Tate: Big Play Potential

CHAPEL HILL, N.C. – Brandon Tate already owns several Atlantic Coast Conference and North Carolina school records for his play in the return game on special teams. This fall, the projected starter at wide receiver is looking to carry that success over to coordinator John Shoop's offense.

Tate ranked second in the ACC in punt return average (9.7) and sixth in kickoff return average (23.7) in 2006, and became only the ninth person in NCAA history to return a punt and a kickoff for scores in the same game – the 45-44 thriller at Duke. But those achievements never translated into former OC Frank Cignetti's offense, as Tate only caught five balls for 72 yards.

The junior welcomed Shoop's new offensive scheme this offseason, and responded by shooting up the depth chart to a first-string slot alongside sophomore Hakeem Nicks.

"It's a big difference," Tate said. "That means I've come a long way. I've been working hard in the weight room and on and off the field. Just trying to show [head] coach [Butch Davis] that I really want it on offense, not just on special teams, and Coach is giving me a chance to show what I can do."

The Burlington, N.C. native worked diligently on his pass-catching skills following workouts this summer, as well as focusing on the mental aspects of Shoop's demanding sets.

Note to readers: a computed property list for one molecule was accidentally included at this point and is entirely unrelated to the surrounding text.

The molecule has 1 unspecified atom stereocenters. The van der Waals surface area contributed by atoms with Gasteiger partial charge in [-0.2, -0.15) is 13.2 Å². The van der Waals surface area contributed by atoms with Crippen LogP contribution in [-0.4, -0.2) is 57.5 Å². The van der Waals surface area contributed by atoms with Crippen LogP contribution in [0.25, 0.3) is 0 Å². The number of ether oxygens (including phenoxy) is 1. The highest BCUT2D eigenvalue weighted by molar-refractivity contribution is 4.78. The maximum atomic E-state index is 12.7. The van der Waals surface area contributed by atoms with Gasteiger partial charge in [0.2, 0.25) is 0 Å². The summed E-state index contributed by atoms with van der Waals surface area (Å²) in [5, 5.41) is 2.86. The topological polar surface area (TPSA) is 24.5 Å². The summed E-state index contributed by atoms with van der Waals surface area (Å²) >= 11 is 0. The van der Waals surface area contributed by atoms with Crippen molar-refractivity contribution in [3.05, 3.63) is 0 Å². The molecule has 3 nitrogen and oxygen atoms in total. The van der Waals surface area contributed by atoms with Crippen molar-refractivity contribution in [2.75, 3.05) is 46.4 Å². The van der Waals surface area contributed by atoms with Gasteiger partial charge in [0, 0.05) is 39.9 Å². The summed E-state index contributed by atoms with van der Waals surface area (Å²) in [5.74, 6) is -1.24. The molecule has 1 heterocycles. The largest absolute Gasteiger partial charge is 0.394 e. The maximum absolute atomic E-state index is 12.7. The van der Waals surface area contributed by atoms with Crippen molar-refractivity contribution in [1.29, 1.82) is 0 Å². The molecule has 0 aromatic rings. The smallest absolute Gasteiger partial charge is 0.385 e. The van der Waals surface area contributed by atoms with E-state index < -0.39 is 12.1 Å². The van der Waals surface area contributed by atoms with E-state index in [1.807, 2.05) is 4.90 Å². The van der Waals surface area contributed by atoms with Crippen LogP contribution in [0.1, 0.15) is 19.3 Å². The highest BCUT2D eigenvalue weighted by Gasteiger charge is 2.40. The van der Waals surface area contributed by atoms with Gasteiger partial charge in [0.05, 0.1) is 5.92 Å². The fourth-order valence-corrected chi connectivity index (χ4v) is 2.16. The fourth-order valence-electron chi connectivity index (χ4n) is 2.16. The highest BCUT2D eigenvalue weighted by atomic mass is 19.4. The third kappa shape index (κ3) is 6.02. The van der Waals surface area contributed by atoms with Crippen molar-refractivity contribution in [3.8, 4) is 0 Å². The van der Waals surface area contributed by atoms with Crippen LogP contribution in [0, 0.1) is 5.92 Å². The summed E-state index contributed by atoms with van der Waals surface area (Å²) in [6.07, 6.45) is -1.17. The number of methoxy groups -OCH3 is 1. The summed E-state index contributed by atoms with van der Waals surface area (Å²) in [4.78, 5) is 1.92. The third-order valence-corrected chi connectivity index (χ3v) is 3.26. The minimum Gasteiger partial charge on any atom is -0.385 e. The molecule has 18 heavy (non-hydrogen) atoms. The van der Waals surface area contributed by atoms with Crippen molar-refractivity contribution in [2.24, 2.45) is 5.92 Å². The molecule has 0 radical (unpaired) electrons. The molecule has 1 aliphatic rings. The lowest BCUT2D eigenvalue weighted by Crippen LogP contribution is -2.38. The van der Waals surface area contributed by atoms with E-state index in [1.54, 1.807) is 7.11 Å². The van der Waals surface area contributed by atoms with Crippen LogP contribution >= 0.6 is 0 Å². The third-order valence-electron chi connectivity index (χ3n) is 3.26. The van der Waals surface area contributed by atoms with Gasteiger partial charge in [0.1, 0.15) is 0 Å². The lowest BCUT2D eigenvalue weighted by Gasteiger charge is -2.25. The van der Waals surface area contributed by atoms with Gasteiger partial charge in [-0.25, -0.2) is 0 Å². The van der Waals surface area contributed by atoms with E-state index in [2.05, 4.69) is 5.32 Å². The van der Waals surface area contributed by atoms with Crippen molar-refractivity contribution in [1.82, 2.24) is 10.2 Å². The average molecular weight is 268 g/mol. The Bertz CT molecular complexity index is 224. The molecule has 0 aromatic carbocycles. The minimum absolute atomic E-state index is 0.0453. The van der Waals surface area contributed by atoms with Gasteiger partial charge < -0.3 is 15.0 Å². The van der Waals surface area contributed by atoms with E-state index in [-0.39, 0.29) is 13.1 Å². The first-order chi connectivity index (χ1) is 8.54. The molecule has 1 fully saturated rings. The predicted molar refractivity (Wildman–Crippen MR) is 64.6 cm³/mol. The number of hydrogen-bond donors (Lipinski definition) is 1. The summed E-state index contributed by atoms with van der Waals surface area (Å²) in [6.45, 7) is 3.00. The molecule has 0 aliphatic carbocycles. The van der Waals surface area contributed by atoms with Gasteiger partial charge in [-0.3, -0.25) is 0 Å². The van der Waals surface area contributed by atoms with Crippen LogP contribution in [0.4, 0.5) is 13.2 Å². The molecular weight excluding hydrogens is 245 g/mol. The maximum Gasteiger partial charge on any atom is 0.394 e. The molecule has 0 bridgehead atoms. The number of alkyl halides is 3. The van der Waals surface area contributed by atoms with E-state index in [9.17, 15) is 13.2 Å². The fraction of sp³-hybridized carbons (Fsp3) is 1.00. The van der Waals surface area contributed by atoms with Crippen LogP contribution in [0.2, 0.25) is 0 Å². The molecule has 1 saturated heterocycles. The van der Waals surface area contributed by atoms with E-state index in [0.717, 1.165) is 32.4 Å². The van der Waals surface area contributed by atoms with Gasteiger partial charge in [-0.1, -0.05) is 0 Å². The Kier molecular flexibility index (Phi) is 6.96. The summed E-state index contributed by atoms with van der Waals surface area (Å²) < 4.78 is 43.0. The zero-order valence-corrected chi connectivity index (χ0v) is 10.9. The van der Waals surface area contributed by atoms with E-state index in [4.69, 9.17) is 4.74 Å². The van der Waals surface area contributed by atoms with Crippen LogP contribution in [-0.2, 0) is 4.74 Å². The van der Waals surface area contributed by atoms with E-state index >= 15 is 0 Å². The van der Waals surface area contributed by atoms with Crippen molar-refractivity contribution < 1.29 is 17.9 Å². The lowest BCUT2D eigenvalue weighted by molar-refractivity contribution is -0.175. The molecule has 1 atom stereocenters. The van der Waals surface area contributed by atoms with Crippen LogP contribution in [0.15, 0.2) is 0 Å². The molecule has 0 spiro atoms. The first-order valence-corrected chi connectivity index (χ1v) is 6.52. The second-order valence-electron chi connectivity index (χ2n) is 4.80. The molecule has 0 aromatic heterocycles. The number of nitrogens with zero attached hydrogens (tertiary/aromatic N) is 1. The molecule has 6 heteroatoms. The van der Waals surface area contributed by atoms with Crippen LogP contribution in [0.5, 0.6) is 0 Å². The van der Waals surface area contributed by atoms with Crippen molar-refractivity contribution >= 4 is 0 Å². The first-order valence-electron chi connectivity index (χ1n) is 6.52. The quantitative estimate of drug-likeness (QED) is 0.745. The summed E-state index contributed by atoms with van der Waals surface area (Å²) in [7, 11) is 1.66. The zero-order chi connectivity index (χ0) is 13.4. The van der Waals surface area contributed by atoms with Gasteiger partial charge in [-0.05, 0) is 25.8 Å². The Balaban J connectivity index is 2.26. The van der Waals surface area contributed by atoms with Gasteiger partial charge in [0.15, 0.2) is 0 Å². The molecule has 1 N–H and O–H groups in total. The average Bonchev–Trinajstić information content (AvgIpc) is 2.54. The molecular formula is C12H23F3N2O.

"This offense is more difficult," Tate said. "They're trying to spread the ball around to pretty much everybody. They want the playmakers to get the ball. Last year, the offense – we just basically tried to run the ball most of the time, so this year should be more interesting."

His gaudy stats in the return game have a lot of UNC fans anticipating a breakout season from Tate, but he's not about to let the high expectations make him nervous.

"No – I'm already looking forward to it," Tate said. "That's why I try to go out in practice and make big plays, and just try to catch the coach's eye."

The NCAA elected to move kickoffs back five yards to the 30-yard line this season, a decision that new ACC Coordinator of Football Officials Doug Rhoads said would allow for returns on almost every kickoff. The rules change has not affected Tate's approach, though – he was already expecting to return every kickoff, regardless of where the ball was placed.

"No – I'm still looking at it the same way," Tate said. "I just humble myself and go out to practice trying to return every kick anyway, but sometimes they won't kick it to me, so I just have to find another way to get the ball."

His tendency to make people miss, as well as his ability to see the field, provides him with the needed skills to excel on special teams. But it takes more than that to establish yourself as one of the best nationally.

"I'm fearless – I'm not scared of [anybody] but God," Tate said. "Like my teammates – I'll tell them to go out there and catch some punts, but they're like ‘no, I'm not doing it, I'm scared.' I don't care – I'm just trying to get out here and help the team."

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